Levesque put Seattle Sounders FC ahead in the first minute of their U.S. Open Cup third-round match Wednesday against the Portland Timbers of the USL first division. And the Sounders never surrendered that lead on their way to a 2-1 victory before a standing-room-only crowd at PGE Park.
However, simply scoring wasn’t enough for Levesque, who headed the early goal home after taking a pass from Sanna Nyassi. Levesque, who became Portland enemy No. 1 during his time with the USL Sounders, also added a little insult to injury.
“I actually had a celebration planned with Nate Jaqua, running over to the corner: I was the tree and he cut me down, and I kind of fell over,” Lesveque said. “That was for the fans. We were just disappointed it was on this end of the field and not over (by the Timbers Army supporters group).”
The victory sends Seattle to an Open Cup quarterfinal match against the Kansas City Wizards on Tuesday at Starfire Sports Stadium. Tickets go on sale at 10 a.m. today.
However, cup considerations seemed a secondary issue to the record crowd of 16,382, which represented the USL Timbers’ first PGE Park sellout.
Those fans came for the surprise resumption of a longtime soccer rivalry that began in the North American Soccer League in 1975 and continued though last season, which was Seattle’s last before joining Major League Soccer.
And Sounders players and coaches admitted that Portland’s singing, chanting, flag-waving, flair-throwing fans made this match special.
“I’ve played a lot of games on this pitch,” Levesque said. “I’ve had some good memories and I’ve also been on the other end of it. … They’ve always had a really strong support system – the best in the USL hands down. We didn’t expect anything less tonight. The atmosphere was absolutely amazing. Whether that Timbers Army is booing you or cheering for you, it’s great for soccer in the Northwest.”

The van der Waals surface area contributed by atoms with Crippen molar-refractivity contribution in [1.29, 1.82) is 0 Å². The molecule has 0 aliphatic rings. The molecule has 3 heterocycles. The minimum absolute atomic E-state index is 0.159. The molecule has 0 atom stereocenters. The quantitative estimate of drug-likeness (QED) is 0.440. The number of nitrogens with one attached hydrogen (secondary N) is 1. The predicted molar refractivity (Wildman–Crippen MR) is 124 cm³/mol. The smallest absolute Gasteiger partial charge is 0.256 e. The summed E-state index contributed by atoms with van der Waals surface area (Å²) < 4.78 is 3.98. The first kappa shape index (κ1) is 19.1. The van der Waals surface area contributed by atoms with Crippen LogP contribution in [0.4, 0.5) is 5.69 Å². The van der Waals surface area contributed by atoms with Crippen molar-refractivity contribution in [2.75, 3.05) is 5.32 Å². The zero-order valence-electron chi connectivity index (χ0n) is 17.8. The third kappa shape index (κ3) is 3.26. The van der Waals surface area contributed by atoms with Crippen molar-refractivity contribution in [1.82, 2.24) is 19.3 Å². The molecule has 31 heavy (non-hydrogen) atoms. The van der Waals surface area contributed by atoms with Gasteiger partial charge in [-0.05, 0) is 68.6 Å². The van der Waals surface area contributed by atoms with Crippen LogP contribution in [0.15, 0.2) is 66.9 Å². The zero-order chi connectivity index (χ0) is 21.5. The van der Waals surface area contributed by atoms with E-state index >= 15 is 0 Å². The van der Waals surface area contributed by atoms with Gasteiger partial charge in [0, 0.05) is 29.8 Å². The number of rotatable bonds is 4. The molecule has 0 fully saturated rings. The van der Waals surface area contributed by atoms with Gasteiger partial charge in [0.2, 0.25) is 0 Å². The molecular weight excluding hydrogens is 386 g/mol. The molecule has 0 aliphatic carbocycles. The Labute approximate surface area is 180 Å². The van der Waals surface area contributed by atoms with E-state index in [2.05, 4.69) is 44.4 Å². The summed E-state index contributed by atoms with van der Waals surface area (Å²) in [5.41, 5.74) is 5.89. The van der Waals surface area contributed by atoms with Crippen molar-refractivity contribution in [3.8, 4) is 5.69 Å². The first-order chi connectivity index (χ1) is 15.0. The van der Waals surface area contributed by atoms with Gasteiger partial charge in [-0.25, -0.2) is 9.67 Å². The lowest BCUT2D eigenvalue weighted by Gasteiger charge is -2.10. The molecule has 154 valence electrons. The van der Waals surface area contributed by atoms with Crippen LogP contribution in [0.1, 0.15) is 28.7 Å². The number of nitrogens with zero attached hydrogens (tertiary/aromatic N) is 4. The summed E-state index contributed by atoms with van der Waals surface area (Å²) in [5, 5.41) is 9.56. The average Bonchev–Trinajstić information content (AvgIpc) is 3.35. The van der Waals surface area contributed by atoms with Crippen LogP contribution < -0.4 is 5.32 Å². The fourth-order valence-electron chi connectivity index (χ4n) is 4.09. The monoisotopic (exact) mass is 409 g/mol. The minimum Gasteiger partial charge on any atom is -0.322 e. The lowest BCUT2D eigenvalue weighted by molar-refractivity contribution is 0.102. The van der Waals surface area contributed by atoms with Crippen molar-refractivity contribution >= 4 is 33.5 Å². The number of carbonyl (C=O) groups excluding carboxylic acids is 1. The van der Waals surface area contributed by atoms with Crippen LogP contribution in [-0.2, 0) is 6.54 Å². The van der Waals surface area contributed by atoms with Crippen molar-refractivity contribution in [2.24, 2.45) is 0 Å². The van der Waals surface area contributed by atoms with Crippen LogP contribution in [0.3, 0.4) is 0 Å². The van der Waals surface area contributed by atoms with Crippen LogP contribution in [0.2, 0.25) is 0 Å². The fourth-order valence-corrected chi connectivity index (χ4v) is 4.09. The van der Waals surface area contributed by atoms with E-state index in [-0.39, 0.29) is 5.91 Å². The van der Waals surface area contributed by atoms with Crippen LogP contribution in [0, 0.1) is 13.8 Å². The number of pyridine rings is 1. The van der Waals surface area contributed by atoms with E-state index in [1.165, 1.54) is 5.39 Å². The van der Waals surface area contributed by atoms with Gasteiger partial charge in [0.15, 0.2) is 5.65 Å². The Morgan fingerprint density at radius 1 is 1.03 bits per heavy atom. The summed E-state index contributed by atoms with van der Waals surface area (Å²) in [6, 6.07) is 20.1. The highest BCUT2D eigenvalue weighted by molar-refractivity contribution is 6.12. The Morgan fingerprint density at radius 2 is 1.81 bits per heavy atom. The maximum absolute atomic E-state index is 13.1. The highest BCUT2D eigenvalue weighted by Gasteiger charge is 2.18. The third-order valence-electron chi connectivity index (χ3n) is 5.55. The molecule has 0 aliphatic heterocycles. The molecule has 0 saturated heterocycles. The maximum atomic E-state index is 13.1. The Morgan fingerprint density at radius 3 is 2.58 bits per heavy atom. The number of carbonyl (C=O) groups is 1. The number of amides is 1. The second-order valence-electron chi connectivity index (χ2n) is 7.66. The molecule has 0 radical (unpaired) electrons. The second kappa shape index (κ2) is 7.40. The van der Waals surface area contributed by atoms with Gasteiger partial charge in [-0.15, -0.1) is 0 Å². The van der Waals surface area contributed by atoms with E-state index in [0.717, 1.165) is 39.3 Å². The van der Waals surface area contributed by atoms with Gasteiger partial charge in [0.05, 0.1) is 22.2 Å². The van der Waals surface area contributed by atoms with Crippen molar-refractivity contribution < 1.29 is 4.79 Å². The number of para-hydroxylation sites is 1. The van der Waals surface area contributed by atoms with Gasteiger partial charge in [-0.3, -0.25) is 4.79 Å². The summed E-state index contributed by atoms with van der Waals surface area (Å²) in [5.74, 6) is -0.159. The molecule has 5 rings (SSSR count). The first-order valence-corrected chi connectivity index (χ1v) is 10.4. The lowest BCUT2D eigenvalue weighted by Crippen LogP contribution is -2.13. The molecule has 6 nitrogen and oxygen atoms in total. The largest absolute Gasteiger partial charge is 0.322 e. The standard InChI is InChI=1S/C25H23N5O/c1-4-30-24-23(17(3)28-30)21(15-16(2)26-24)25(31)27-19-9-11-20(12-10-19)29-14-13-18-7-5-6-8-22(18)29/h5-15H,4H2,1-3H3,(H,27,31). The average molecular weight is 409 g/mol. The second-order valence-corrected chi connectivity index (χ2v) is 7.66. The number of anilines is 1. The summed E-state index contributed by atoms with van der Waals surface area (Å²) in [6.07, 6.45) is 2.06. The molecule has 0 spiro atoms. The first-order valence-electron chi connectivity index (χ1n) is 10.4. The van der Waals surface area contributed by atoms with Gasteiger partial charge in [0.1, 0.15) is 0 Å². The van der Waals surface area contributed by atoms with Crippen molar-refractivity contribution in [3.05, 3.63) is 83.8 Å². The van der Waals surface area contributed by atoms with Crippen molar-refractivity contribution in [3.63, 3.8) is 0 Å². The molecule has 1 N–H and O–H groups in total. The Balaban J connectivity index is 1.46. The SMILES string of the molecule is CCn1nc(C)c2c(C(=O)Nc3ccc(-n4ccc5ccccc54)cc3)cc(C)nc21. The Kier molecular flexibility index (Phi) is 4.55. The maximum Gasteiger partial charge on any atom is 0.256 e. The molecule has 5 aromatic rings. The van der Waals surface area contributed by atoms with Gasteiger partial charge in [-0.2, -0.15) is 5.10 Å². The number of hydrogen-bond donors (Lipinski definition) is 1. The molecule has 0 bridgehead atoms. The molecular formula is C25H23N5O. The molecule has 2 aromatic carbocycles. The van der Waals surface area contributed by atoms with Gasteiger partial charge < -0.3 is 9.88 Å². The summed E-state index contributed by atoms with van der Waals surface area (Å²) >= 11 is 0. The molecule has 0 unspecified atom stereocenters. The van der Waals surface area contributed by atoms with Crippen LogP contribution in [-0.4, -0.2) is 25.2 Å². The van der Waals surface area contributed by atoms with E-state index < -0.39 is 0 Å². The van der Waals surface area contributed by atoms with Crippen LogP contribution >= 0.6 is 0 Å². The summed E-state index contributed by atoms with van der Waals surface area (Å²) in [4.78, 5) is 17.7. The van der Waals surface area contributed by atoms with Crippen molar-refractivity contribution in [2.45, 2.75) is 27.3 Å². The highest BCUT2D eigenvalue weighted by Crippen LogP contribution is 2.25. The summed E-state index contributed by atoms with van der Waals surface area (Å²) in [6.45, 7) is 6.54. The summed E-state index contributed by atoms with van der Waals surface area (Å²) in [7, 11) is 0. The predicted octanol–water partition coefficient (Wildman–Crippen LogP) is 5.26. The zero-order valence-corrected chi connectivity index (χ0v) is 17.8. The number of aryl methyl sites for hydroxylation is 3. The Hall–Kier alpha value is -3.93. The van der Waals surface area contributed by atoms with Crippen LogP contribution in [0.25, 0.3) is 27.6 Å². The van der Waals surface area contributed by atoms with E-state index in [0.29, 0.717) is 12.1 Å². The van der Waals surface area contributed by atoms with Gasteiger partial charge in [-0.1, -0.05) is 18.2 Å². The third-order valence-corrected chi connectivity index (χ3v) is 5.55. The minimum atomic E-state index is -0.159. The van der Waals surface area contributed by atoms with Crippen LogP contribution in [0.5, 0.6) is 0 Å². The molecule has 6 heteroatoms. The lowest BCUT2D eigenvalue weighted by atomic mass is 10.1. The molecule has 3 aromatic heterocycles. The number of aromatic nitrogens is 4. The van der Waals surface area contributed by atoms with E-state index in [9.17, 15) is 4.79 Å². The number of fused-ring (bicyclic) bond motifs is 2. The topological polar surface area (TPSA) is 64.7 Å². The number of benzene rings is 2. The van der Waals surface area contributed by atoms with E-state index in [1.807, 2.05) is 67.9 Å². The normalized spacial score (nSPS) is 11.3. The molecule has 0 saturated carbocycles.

After Levesque’s early goal, the Sounders got a little breathing room in the 27th minute, as Stephen King send another in from the top of the box.
That gave the Sounders a 2-0 lead, and a well-earned one as they were dominating in most phases of play.
However, Portland crept back within striking distance in the 43rd minute, when Mandjou Keita beat the Seattle defense to a ball in the box and finished, cutting the Sounders’ lead to 2-1 at halftime.
Both teams continued pushing forward in the second half, but neither broke through again.
“Obviously we got off to a great start: We scored a great early goal,” Sounders coach Sigi Schmid said. “The second goal was well-taken, as well. We were around the goal at times. We let them back in it by giving up the goal late in the first half. … But that’s what these games are. They aren’t always pretty. Sometimes they’re the kinds of games where you have to roll up your sleeves and that’s what we did in the second half.”
The Seattle-Portland soccer rivalry started in 1975, when both sides were members of the North American Soccer League, continued through some lesser leagues, resumed most recently when both teams were members of the United Soccer Leagues first division.
Seattle led won the NASL series, 13-7, and the USL series 16-11-5. Wednesday’s result pushed Seattle ahead in Open Cup meetings, 6-5.